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Three URI students receive prestigious
NARRAGANSETT R.I. -- January 7, 2003 -- Three University of Rhode Island (URI) graduate students are among 33 nationally who have been awarded a one-year, $38,000 National Sea Grant College Program Dean John A. Knauss Marine Policy Fellowship. The three are on their way to Washington, D.C., to work in the federal government in marine policyrelated areas, starting February 1, 2003.
Ramesh Baskaran, from Malaysia, is a Ph.D. candidate in environmental and natural resource economics. Baskaran will be working in the Fisheries Statistics and Economics Division of the National Marine Fisheries Services Office of Science and Technology. Baskaran, who received his bachelor of science degree and his master of business administration degree from the University of Putra Malaysia says, "Living and working in a peninsular state as I have, one cannot escape the impacts to fisheries associated with general mismanagement of the resource." Baskaran also worked for the finance ministry for the government of Malaysia, where, he says, he "encountered many of the problems and failures government agencies face in the implementation of public policies."
Carli Bertrand, of Narragansett, R.I., is a masters degree candidate in marine affairs. Bertrand is "ecstatic" to be working for the U.S. Senate Commerce Committees Subcommittee on Oceans, Atmosphere, and Fisheries. Bertrand, who speaks French and Wolof, has worked in West Africa, first as a U.S. Peace Corps environmental specialist working on environmental education, and later as an international education consultant for the Global Learning and Observation to Benefit the Environment (GLOBE) Program, conducting scientific training workshops. "As a Peace Corps volunteer, in addition to my responsibilities as an environmental educator, I helped West African fishers pull their nets onto shore and brought Senegalese school children to the coast for their first taste of the salty Atlantic." Bertrand received a bachelor of arts degree from the University of Colorado and a certificate of oceanographic/marine research from the Sea Education Association in Woods Hole, Mass. She was also a National Science Foundation GK-12 Fellow from 2001 to 2002.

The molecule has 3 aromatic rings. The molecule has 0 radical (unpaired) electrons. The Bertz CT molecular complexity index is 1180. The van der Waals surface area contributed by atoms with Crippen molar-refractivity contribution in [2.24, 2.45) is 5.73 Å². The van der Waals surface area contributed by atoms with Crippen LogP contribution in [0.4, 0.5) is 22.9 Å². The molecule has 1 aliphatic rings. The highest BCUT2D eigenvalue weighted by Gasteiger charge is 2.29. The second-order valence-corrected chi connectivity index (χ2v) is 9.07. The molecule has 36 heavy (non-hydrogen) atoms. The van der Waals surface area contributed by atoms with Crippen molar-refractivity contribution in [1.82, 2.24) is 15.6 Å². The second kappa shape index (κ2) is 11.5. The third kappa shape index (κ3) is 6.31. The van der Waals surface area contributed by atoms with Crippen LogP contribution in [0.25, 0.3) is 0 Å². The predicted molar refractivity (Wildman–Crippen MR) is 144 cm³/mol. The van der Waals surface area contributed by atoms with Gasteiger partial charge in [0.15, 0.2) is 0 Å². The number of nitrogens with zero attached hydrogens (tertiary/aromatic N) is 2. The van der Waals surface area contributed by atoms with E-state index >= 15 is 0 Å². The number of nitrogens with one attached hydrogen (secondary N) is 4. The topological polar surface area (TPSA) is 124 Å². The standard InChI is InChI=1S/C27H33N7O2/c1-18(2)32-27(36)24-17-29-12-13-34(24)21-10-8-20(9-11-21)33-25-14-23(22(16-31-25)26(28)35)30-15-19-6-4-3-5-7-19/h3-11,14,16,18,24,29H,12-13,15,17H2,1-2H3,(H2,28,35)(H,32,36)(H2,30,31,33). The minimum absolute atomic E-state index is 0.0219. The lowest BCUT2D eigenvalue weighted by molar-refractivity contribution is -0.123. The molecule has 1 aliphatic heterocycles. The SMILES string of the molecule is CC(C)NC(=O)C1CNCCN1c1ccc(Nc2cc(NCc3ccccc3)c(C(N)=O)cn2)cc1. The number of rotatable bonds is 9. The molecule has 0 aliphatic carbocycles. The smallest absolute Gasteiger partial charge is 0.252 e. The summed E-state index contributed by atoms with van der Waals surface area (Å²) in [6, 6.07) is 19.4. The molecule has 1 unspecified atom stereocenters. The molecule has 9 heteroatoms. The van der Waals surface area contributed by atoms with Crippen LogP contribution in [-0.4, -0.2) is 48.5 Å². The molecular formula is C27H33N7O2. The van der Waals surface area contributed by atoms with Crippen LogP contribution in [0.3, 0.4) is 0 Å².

Sunshine Menezes, from Michigan, is a Ph.D. candidate in biological oceanography. Menezes will be working for Congressman Frank Pallone (D-N.J.), who serves on the House Resources Committees Fisheries, Wildlife, and Oceans Subcommittee. "I will get to work on a broad range of environmental issues, including air and water quality and global change, in addition to ocean issues," Menezes says. Menezes, who received her bachelor of science degree from Michigan State University, has studied coral physiology in the Florida Keys, barrier beach biology on the New Jersey shore, and phytoplankton ecology at URI. She gained her interest in environmental issues from her parents, both environmental activists, who practiced sustainable living and grew their own food. "The storybook character I most admired was Laura Ingalls Wilder, because I could actually relate to her life," Menezes says. As a teenager, she founded an activist group for teens, but eventually realized that "there are at least two sides to each story," and decided the best contribution she could make would be to study science.
The Knauss Fellowship, established in 1979, provides a unique educational experience to students with an interest in ocean, coastal, and Great Lakes resources and the national policy decisions affecting those resources. The program matches highly qualified graduate students with hosts in the legislative branch, executive branch, or appropriate associations/institutions located in the Washington, D.C., area.
Sea Grant is a nationwide program that promotes the conservation and sustainable development of marine resources for the public benefit.